For fans, there’s nothing better than when a favorite band gets back together. That’s certainly the case for Toad the Wet Sprocket devotees. After close to 15 years apart, the Santa Barbara group not only released an excellent album, New Constellation, but they also hit the road for an extended tour, playing well over 100 shows around the U.S. as headliners and as the opening act for Counting Crows. And now they are bringing their music home (well, to Solvang, but close enough) for a concert that will also serve as a fundraiser for the Santa Barbara Birth Center’s Birth Subsidy Fund, which provides financial assistance for those who cannot afford the services offered by the nonprofit.
I recently chatted with frontman Glen Phillips about the Toad reboot, how things have changed, and how they’ve stayed the same.
How is Toad different this time around? We all have a lot more life under our belts, and we were able to choose to come back to this rather than have fate make it occur. When we got signed [in the ’90s], it was total luck. We were all going to go to different colleges and break up. And the next thing, we were like, “Oh, we got a record deal. We’ll get dropped in two years; let’s try to do it.” … Now that we’re here again, we decided to look at what we are, what do we actually sound like, what are our strengths, what do we want to say [with our music].
Music reviewers have commented on a newfound hopefulness in this album. I feel like the place I’m in now is realizing that happiness is not about getting what I want, but it’s a practice. … The songs are still mostly like “I’m sad, I’m sad,” but I feel like there is some angle on them that is a little less navel-gazey and a little more like “… and you probably are, too.” [Laughs.] The intention is a more shared experience. If it’s just about me, I increasingly feel that’s just narcissism and I should do something else with my life. If I’m going to do this, it should be useful. It still needs to mean something to me, but I’ve got to keep in mind, “Is this a selfish exercise, or is this something that can be a tool for somebody else; could it be worth it for them?”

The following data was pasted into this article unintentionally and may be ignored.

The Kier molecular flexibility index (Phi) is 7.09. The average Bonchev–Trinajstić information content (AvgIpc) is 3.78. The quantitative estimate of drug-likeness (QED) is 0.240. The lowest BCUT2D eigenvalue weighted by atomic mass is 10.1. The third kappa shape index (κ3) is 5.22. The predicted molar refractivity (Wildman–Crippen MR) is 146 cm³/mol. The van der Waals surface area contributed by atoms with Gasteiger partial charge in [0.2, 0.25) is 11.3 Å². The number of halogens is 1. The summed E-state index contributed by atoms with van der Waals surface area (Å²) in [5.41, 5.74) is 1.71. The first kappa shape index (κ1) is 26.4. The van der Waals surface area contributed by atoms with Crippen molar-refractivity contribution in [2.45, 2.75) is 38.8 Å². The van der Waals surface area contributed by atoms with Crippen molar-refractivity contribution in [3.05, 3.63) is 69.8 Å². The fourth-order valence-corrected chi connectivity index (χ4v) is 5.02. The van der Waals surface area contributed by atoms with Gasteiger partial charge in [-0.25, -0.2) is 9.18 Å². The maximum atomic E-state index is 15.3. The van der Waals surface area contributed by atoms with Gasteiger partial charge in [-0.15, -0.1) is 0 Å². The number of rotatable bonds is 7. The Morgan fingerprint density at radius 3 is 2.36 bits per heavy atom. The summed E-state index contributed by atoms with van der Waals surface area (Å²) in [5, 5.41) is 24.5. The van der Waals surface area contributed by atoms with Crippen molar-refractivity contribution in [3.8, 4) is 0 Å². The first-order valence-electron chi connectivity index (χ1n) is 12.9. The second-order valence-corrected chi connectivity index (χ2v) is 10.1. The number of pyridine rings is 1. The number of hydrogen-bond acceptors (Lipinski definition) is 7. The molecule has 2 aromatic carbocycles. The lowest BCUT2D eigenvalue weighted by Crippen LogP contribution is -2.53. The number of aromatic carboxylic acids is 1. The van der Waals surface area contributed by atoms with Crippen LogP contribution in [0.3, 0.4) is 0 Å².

Did you slide right back into a working groove musically? Yeah, we just sound like Toad. We kind of can’t help it. [Laughs.] It’s a pretty automatic thing. There’s nothing else we can do, and I like what we do. But it was really fascinating to see how effortless it was for us to just do the Toad thing. … We didn’t want to make a record that was nostalgic — we have enough of that working for us already. [Laughs.] … It took a while to put songs together, and I wanted to make sure that if we were going to do a record, it had soul and had spirit and that the songs were worthy of putting out. I feel like we managed to do that.
What’s your favorite song on the record? Probably “Golden Age.” And if I’m going to choose a song that’s [very] Toad, I think “California Wasted” is that. … We could have put out product at any point, but we did an album that I think everybody in the band really loved and cared about and is proud of. And we got to do the tour. … Usually, at the end of the tour nobody wants to see each other, but [this time] everybody gave each other a hug. It shouldn’t have been possible, but the fact that it is the four of us and that we managed to make that record and do that tour and still smile and have a decent time doing it is pretty remarkable.
Toad the Wet Sprocket plays Saturday, October 11, at the Solvang Festival Theater (420 2nd St., Solvang). For ticket information, call (805) 686-1789 or visit solvangfestivaltheater.org.